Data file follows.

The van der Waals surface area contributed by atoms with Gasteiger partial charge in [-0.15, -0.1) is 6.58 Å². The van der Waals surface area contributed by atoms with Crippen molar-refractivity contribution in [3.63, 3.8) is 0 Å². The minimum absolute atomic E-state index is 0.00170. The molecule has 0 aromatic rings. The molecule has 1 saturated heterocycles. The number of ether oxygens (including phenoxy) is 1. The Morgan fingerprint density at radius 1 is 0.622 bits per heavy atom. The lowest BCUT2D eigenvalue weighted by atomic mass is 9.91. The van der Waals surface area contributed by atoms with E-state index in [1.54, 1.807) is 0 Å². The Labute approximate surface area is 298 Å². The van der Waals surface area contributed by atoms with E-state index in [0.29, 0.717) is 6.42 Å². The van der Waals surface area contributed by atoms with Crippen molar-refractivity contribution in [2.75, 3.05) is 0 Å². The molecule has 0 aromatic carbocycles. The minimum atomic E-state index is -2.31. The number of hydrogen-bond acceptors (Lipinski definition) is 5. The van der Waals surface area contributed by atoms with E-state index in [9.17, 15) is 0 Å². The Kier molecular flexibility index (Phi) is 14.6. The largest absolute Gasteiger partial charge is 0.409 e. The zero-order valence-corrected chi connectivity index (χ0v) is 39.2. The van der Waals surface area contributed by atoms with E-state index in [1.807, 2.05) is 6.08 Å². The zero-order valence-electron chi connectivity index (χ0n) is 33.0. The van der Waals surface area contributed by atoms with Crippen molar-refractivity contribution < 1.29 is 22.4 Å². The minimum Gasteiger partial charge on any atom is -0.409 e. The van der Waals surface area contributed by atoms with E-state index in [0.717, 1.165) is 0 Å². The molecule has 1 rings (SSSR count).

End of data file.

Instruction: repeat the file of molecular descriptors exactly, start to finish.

The van der Waals surface area contributed by atoms with Gasteiger partial charge in [-0.15, -0.1) is 6.58 Å². The van der Waals surface area contributed by atoms with Crippen molar-refractivity contribution in [3.63, 3.8) is 0 Å². The minimum absolute atomic E-state index is 0.00170. The molecule has 0 aromatic rings. The molecule has 1 saturated heterocycles. The number of ether oxygens (including phenoxy) is 1. The Morgan fingerprint density at radius 1 is 0.622 bits per heavy atom. The lowest BCUT2D eigenvalue weighted by atomic mass is 9.91. The van der Waals surface area contributed by atoms with E-state index in [1.54, 1.807) is 0 Å². The Labute approximate surface area is 298 Å². The van der Waals surface area contributed by atoms with E-state index in [0.29, 0.717) is 6.42 Å². The van der Waals surface area contributed by atoms with Crippen molar-refractivity contribution in [2.75, 3.05) is 0 Å². The molecule has 0 aromatic carbocycles. The minimum atomic E-state index is -2.31. The number of hydrogen-bond acceptors (Lipinski definition) is 5. The van der Waals surface area contributed by atoms with E-state index in [9.17, 15) is 0 Å². The Kier molecular flexibility index (Phi) is 14.6. The largest absolute Gasteiger partial charge is 0.409 e. The zero-order valence-corrected chi connectivity index (χ0v) is 39.2. The van der Waals surface area contributed by atoms with E-state index in [1.807, 2.05) is 6.08 Å². The zero-order valence-electron chi connectivity index (χ0n) is 33.0. The van der Waals surface area contributed by atoms with Crippen molar-refractivity contribution < 1.29 is 22.4 Å². The minimum Gasteiger partial charge on any atom is -0.409 e. The van der Waals surface area contributed by atoms with E-state index in [0.717, 1.165) is 0 Å². The molecule has 1 rings (SSSR count).